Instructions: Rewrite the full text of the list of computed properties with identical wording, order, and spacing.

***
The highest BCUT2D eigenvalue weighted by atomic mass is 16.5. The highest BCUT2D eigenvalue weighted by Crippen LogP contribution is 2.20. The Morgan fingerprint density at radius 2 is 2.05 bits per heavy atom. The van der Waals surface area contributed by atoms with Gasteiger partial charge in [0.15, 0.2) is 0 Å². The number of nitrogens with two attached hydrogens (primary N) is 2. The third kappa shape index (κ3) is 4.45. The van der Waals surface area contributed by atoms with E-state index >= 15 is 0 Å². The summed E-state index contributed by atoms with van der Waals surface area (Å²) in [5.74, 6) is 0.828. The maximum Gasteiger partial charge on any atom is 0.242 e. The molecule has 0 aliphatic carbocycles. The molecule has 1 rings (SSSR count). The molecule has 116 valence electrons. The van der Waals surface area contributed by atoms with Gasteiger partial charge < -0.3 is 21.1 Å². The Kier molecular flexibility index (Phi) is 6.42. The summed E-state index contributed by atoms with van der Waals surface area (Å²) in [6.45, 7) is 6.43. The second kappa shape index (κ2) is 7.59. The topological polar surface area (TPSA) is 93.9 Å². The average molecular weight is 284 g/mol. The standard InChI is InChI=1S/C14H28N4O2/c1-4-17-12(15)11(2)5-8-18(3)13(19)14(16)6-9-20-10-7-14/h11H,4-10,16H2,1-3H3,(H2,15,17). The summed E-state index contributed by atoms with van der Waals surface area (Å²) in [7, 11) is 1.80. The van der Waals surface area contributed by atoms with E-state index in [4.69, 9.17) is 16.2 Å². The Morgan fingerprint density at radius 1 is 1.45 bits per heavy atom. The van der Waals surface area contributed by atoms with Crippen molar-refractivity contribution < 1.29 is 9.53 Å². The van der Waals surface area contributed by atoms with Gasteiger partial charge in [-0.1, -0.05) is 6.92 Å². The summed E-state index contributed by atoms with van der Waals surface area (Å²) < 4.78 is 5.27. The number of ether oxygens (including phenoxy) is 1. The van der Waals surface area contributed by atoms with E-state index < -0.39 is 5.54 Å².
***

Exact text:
The highest BCUT2D eigenvalue weighted by atomic mass is 16.5. The highest BCUT2D eigenvalue weighted by Crippen LogP contribution is 2.20. The Morgan fingerprint density at radius 2 is 2.05 bits per heavy atom. The van der Waals surface area contributed by atoms with Gasteiger partial charge in [0.15, 0.2) is 0 Å². The number of nitrogens with two attached hydrogens (primary N) is 2. The third kappa shape index (κ3) is 4.45. The van der Waals surface area contributed by atoms with E-state index >= 15 is 0 Å². The summed E-state index contributed by atoms with van der Waals surface area (Å²) in [5.74, 6) is 0.828. The maximum Gasteiger partial charge on any atom is 0.242 e. The molecule has 0 aliphatic carbocycles. The molecule has 1 rings (SSSR count). The molecule has 116 valence electrons. The van der Waals surface area contributed by atoms with Gasteiger partial charge < -0.3 is 21.1 Å². The Kier molecular flexibility index (Phi) is 6.42. The summed E-state index contributed by atoms with van der Waals surface area (Å²) in [6.45, 7) is 6.43. The second kappa shape index (κ2) is 7.59. The topological polar surface area (TPSA) is 93.9 Å². The average molecular weight is 284 g/mol. The standard InChI is InChI=1S/C14H28N4O2/c1-4-17-12(15)11(2)5-8-18(3)13(19)14(16)6-9-20-10-7-14/h11H,4-10,16H2,1-3H3,(H2,15,17). The summed E-state index contributed by atoms with van der Waals surface area (Å²) in [7, 11) is 1.80. The van der Waals surface area contributed by atoms with E-state index in [4.69, 9.17) is 16.2 Å². The Morgan fingerprint density at radius 1 is 1.45 bits per heavy atom. The van der Waals surface area contributed by atoms with Crippen molar-refractivity contribution < 1.29 is 9.53 Å². The van der Waals surface area contributed by atoms with Gasteiger partial charge in [-0.1, -0.05) is 6.92 Å². The summed E-state index contributed by atoms with van der Waals surface area (Å²) < 4.78 is 5.27. The number of ether oxygens (including phenoxy) is 1. The van der Waals surface area contributed by atoms with E-state index < -0.39 is 5.54 Å².